• April 22, 1947 Catherine L. Hughes, business executive and radio and television personality, was born Catherine Elizabeth Woods in Omaha, Nebraska. Hughes started in radio as an administrative assistant at Howard University’s radio station and had risen to vice president and general manager by 1975. She and her then husband formed Radio One in 1979 and bought their first radio station in 1980. Hughes bought her second radio station in 1987 and Radio One became a publicly traded company in 1999, the first African American female owned company on the stock exchange. Today Radio One owns and/or operates 55 radio stations in 16 urban markets across the country. She launched TV One in 2004, a national cable and satellite television network which currently serves 57 million households. Hughes serves on the board of Piney Woods Country Life School.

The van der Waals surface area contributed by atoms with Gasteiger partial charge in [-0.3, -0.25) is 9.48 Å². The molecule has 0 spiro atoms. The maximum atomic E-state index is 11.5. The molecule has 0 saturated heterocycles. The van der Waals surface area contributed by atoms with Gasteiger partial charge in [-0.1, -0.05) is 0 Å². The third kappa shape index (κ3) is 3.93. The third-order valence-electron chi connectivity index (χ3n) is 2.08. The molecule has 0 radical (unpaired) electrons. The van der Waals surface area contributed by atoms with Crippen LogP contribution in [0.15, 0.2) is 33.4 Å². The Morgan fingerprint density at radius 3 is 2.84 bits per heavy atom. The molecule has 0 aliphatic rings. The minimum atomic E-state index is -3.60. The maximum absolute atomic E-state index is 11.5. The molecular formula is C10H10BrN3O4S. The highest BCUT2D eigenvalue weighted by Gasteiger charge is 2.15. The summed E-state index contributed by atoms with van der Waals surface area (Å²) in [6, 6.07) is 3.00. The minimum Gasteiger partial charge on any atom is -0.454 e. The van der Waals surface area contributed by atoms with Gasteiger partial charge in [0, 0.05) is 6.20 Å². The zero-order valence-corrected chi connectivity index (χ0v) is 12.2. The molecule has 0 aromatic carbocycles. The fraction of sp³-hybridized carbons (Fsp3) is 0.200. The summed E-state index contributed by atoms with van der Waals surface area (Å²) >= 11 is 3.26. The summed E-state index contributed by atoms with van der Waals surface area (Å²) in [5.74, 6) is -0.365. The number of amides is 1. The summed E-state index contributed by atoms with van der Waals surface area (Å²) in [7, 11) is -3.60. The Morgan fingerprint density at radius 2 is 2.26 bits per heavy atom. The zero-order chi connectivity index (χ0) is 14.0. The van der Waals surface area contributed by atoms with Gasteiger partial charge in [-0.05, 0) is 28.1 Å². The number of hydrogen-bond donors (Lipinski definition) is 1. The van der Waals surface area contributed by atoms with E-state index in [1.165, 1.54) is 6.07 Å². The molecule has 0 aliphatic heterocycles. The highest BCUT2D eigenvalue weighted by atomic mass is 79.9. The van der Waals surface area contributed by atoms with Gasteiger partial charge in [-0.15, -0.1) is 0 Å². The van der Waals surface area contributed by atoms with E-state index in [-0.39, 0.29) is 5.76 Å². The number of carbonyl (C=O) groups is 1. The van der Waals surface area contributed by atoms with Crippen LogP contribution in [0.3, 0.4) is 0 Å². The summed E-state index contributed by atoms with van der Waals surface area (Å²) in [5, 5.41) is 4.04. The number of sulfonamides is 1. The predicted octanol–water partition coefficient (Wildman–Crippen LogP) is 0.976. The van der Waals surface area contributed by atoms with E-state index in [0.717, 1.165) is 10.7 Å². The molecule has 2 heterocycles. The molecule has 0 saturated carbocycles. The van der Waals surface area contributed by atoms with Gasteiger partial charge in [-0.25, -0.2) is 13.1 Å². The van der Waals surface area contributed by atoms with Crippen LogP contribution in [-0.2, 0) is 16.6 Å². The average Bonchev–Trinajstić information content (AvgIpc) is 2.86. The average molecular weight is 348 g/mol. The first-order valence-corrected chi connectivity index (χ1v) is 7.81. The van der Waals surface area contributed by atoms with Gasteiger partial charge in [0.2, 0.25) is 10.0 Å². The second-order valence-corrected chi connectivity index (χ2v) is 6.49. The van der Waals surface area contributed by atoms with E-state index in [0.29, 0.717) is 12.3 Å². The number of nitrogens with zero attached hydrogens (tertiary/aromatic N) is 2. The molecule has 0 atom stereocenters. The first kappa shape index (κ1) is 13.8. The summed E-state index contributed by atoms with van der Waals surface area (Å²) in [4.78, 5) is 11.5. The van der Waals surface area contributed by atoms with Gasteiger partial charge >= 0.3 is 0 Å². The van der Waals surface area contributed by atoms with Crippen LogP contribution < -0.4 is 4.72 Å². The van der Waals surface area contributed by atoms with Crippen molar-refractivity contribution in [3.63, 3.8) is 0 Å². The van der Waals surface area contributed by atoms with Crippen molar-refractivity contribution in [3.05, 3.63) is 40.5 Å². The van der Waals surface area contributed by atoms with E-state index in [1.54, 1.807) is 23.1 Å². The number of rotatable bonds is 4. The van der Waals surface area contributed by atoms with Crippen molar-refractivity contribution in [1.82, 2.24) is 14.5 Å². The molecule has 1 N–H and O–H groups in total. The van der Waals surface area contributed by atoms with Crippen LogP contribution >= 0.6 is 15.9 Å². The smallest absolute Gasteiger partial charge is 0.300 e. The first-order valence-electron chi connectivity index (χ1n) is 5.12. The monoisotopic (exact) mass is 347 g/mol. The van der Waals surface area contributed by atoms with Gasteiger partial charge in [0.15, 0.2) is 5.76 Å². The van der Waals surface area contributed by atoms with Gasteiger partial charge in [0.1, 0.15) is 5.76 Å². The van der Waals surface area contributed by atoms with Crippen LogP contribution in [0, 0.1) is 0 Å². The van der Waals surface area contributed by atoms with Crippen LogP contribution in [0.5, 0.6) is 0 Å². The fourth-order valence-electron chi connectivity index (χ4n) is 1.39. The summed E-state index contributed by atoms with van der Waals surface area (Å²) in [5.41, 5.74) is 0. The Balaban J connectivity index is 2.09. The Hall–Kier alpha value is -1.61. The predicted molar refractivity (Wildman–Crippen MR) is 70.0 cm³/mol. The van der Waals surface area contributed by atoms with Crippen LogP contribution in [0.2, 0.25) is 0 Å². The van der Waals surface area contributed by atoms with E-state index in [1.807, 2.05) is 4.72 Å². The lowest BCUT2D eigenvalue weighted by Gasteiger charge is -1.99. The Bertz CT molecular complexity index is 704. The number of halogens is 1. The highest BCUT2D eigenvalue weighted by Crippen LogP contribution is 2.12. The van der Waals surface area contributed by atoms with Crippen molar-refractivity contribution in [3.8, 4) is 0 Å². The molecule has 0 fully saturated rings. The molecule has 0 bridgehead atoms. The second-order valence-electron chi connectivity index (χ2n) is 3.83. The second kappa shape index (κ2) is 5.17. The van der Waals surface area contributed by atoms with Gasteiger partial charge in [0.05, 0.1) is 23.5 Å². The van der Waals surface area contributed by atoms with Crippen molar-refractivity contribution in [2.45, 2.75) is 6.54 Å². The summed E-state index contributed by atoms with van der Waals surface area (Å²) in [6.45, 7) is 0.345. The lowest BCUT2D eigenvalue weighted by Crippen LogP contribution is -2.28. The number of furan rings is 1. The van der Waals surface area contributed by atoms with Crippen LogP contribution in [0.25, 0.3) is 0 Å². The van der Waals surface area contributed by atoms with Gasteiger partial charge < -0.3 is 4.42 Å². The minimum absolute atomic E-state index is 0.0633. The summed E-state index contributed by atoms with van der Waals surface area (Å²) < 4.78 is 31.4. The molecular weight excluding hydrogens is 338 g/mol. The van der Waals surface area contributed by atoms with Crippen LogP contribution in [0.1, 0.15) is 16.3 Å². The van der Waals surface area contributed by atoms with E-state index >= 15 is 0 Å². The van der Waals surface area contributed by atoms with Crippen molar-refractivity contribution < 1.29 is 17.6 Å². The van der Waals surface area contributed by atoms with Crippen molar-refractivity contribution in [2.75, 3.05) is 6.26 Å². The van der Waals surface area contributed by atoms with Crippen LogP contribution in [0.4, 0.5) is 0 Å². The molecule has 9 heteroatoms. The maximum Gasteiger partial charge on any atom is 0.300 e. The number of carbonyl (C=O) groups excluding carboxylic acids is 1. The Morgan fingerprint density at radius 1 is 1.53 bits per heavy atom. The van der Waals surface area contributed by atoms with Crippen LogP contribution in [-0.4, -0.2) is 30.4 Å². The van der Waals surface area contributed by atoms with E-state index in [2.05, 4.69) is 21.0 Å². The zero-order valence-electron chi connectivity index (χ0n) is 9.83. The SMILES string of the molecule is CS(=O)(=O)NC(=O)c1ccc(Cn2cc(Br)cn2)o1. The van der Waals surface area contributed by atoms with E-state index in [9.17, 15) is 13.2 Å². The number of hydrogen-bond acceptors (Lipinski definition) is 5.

• April 22, 1949 Silas Herbert Hunt, the first African American student admitted for graduate or professional studies at an all-White southern university, died. Hunt was born March 1, 1922 in Ashdown, Arkansas. He entered the Agricultural, Mechanical, and Normal School (AM&N) in 1941 but his studies were interrupted when he was drafted into the United States Army. He served as a construction engineer in Europe before being wounded at the Battle of the Bulge. After being discharged, Hunt returned to AM&N and earned his Bachelor of Arts degree in English in 1947. Hunt was admitted to the University of Arkansas School of Law February 2, 1948 but had to attend segregated classes in the basement of the school. Hunt’s studies were cut short by his death. The University of Arkansas awards the Silas Hunt Distinguished Scholar Award to deserving Black students and the University of Arkansas School of Law awarded him a posthumous degree in 2008. A sculpture honoring Hunt was unveiled on campus August 29, 2012.